Advanced Micro Devices is about to bring its Live multimedia platform to notebooks.
The Sunnyvale, Calif., chip maker will launch its latest Live offering at the 2007 International Consumer Electronics Show in Las Vegas in mid-January. The PC makers that will begin to offer these AMDs Live platform in notebooks by late January.
AMD, which first introduced its Live platform at the 2006 CES show, is also set to introduce new additions for its home entertainment offering , including new products called Live Home Cinema and Live Home Media Server.
“We know that there are customers out there that want to get the most out of digital media with their PCs,” said Aaron Feen, director of marketing and customer solution for the AMD Live line. “Its not only about the right processor, but having the right combination of graphics, memory and operating system to get the most out of your photos, music and movies.”
Since announcing the creation of its Live platform a year ago, AMD has announced a number of partnerships with OEMs, software makers and broadcasters to help bring this offering to the digital home and meld these technologies for televisions and home theaters.
AMD, the worlds second-largest processor marker, is not alone in the race to offering consumers a multimedia, digital-home platform. Intel, AMDs chief rival in the chip market, has also introduced its own platform called Viiv.
In the notebook realm, AMD is announcing a new partnership with Fujitsu-Siemens, Asus and MSI (Micro-Star International). These OEMs will now offer notebooks with AMD-based technology, which will include the Live Entertainment Suite, a series of free applications and services.
A spokesperson for AMD said that these Live-based notebooks will be available first in Europe and that other “leading” OEMs will offer Live notebooks soon. (AMD could not provide specific prices or comment on whether the other PC manufacturers would offer Live in notebooks.)
By working with these companies, AMD is looking to combine graphic and audio elements that are needed to meld broadcast and Internet content and build this platform directly onto PCs, special adaptors called set top boxes, and other hardware.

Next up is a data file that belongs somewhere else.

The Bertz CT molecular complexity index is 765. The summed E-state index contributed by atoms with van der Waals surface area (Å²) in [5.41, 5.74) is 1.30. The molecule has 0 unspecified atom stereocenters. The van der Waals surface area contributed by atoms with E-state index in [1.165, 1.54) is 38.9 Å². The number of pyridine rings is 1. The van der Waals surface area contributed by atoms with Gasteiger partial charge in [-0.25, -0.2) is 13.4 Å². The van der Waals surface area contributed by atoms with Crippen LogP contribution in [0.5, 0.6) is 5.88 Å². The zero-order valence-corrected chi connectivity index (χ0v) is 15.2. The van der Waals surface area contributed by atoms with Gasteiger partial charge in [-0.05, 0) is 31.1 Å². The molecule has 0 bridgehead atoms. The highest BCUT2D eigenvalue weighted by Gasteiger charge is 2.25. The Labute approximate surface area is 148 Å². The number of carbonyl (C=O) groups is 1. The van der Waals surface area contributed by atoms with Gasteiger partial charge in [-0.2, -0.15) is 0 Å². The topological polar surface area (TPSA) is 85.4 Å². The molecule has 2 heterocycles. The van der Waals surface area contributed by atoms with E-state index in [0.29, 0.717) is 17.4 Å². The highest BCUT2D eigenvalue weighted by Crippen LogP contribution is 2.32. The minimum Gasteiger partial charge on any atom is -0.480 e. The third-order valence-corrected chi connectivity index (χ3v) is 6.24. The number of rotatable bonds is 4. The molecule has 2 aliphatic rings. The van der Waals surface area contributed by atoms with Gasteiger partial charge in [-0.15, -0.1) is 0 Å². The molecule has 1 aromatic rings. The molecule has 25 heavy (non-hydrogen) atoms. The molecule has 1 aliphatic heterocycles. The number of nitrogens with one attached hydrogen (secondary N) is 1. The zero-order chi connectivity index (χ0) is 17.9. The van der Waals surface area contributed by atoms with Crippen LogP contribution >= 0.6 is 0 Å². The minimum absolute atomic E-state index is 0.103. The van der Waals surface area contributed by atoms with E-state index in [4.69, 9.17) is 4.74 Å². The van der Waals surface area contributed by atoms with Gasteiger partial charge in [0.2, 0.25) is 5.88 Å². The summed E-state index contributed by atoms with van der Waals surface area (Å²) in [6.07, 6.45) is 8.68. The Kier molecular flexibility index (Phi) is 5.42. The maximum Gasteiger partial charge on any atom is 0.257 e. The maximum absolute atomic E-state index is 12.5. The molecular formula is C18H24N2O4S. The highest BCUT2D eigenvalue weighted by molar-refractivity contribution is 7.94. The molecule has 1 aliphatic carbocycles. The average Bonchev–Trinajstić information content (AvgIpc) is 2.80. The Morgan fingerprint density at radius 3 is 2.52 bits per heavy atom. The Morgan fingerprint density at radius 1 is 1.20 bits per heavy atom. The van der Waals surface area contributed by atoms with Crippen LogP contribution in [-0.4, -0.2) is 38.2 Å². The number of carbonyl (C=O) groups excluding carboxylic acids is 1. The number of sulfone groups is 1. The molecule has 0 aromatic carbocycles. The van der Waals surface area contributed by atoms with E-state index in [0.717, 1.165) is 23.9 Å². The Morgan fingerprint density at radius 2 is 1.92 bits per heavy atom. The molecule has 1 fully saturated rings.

Included in these applications are Live Network Magic, a way for these laptops to securely connect to a network, Live Compress, which allows notebooks users to compress files such as television shows, to fit more onto the notebook, and Log Me In, which allows users better access to their multimedia files.
Notebooks that come with the AMD Live platform will require at least 1GB of memory and are recommended to use the dual-core Turion 64 X2 TL-60 processor. AMD will recommend Microsoft Windows Home Premium or Ultimate operating system, or the new Vista OS.
Some of these applications are already available on certain, high-end desktop models from companies such as Hewlett-Packard, Gateway and Acer, according to AMDs Web site.
Toni Duboise, a senior analyst at Current Analysis, based in La Jolla, Calif., said that AMD is to be admired for brining its multimedia platform to notebooks, but she expressed concern that top-tier OEMs, such as HP, had not signed up yet.
These OEMs might wait until the consumer version of Microsofts Windows Vista operating is released on Jan. 30, Duboise said. Like many other companies looking to mesh PC and home entertainment technology, AMD is still searching for the best combination.
“Right now, there are a lot of different solutions out there, and the problem is that the lack of technology is really holding up the penetration of the digital home by these companies,” Duboise said. “I just dont know if anyone has got it right just yet.”
AMD officials, however, will look to show that they have the right mix.
With its Live Home Cinema, AMD is looking to “use silicon to meet the needs of customers,” said Feen. The home cinema offering is designed much like a set top box but uses PC technology, which allows users to control both audio and visual—television and cable—from one central location.
This product complements the Home Media Server, which will not only allow users to store media content in one location, but also allow that content to be “beamed” around to other screens—such as from a notebook to a television set—around the home.
The Home Media Server will work best with AMDs dual-core processors—the Athlon 64 X2 is recommended—since one core will be used to actually view the content, leaving the second core free to transmit images and audio from one screen to another.
So far, AMD is not revealing the names of the companies—OEMs, software providers or broadcast providers—that have agreed to support and work with both the Live Home Cinema or the Home Media Server.
AMD officials said they hope to announce those partnerships soon. In addition, specific prices for these various AMD Live products have not been set.